The widespread disillusionment with state control led to a neo classical reaction, characterised by a movement towards privatisation, like the one in the UK, during the Thatcher years. Supporters of neo classical economics stress that governmental control and intervention creates problems, rather than solutions, for underdeveloped countries, and furthermore, that liberalisation of trade is sufficient for inducing and motivating development, providing for economies of scale, and making the economy and industry internationally competitive. The optimal course of action for government is to minimise its role in economic policymaking, and improve the spread of market economies and efficiencies. A number of developing countries, racked with inflation, unemployment, sluggish growth, and burgeoning external debt, had to necessarily switch to neo classical economic policies, in the 1980s, many of them under the compulsion of the World Bank, and similar other international lending institutions. Government leaders also embraced privatisation because of their desire to (a) improve efficiency and productivity through private, as well as shared ownership, (b) enable managers to focus on economic and not social objectives, (c) eliminate political influence, (d) promote competition, (e) improve quality of goods and services and (f) reduce prices. Reducing state control, economists felt, would also lead to expansion of capital markets, augmentation of foreign inflows and investments, creation of additional sources of tax revenues, as well as reduction of subsidies and national debt. (Adelman, 1999)

While privatisation in developing economies is into its second decade, progress has been uneven, and in some cases, even abysmal. In fact, countries like China and India, where governments play strong roles, have been able to achieve significantly high growth rates. Their governments decisively shifted emphasis to export promotion, pushed through institutional reforms, invested significantly in infrastructure, and engaged in selective industrial policy. Experts are now realising that uniform one-shoe-fits-all policies never work and economic policies have to take account of a number of variables to be relevant, and furthermore successful. The uneven success of many developing countries, even after embracing privatisation, has also led to a consensus that governments need to be strong, capable, and committed to carry through any sort of reforms, even those that deal with opening and liberalisation of economies. Furthermore, reduced state control appears to work better in economies with high rates of literacy, stable political environments, established legal systems, developed capital markets, and strong banking structures.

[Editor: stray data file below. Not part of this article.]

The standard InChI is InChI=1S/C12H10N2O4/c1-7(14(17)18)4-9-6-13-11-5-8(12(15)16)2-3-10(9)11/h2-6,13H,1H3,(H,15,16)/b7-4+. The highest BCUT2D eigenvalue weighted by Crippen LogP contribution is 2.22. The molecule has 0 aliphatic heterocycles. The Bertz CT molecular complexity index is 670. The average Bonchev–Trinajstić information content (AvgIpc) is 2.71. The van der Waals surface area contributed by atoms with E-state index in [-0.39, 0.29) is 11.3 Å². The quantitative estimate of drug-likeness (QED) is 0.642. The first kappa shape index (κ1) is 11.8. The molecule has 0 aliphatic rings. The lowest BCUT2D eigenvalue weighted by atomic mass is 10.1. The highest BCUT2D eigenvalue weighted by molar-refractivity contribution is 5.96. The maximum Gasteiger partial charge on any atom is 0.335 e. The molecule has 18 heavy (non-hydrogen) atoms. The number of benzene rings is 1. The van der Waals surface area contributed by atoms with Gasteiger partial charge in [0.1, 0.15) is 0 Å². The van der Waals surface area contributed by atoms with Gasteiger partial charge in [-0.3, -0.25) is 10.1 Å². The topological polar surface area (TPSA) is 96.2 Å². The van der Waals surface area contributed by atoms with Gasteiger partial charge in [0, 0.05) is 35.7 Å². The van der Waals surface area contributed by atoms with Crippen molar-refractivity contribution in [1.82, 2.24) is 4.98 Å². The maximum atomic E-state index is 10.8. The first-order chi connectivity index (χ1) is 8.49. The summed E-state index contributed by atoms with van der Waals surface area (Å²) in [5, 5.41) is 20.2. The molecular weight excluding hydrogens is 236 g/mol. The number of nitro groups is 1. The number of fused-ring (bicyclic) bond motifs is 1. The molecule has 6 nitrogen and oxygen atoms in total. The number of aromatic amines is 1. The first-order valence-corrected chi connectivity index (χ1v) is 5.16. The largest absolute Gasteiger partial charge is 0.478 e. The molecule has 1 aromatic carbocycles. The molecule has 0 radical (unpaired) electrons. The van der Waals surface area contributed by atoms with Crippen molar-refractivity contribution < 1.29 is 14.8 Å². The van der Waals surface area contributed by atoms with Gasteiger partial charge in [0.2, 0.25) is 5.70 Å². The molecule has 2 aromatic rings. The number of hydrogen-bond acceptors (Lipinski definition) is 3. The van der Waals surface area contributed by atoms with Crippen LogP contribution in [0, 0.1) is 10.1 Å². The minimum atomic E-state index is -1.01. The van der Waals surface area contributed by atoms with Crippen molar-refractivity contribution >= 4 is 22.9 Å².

Governments need to consider unique country specific attributes, be malleable, and play dynamic and changing roles in education, human capital formation, infrastructure, technology acquisition, setting up of institutions, and in the development of an honest and capable bureaucracy. The scope and ambit of governmental policy can be reduced sharply only after the domestic environment provides adequate savings and skills, entrepreneurs develop in skills, technology and capital formation, and institutions achieve maturity. While education, literacy and formation of human capital have to remain priorities, governments in developing economies need to initially work towards social development, and creation of institutions, as well as infrastructure. (Kiggundu, 2002) Economic policies, institutions, and governmental functions should allow structural change to occur on a continuous basis, and be ready to change with development; the role of government needs to be effective, not minimal.

The tax policy of a country is a major component of its total economic policy, and serves the purpose of a tool to collect revenues for governmental spending and guide the growth path of the national economy, as well as sustain and increase its international competitiveness. While the primary role of taxation is to provide money for financing governmental work it also needs to perform other functions like attracting capital, stimulating growth, enable acquisition of technology, stimulate demand and galvanise the economy.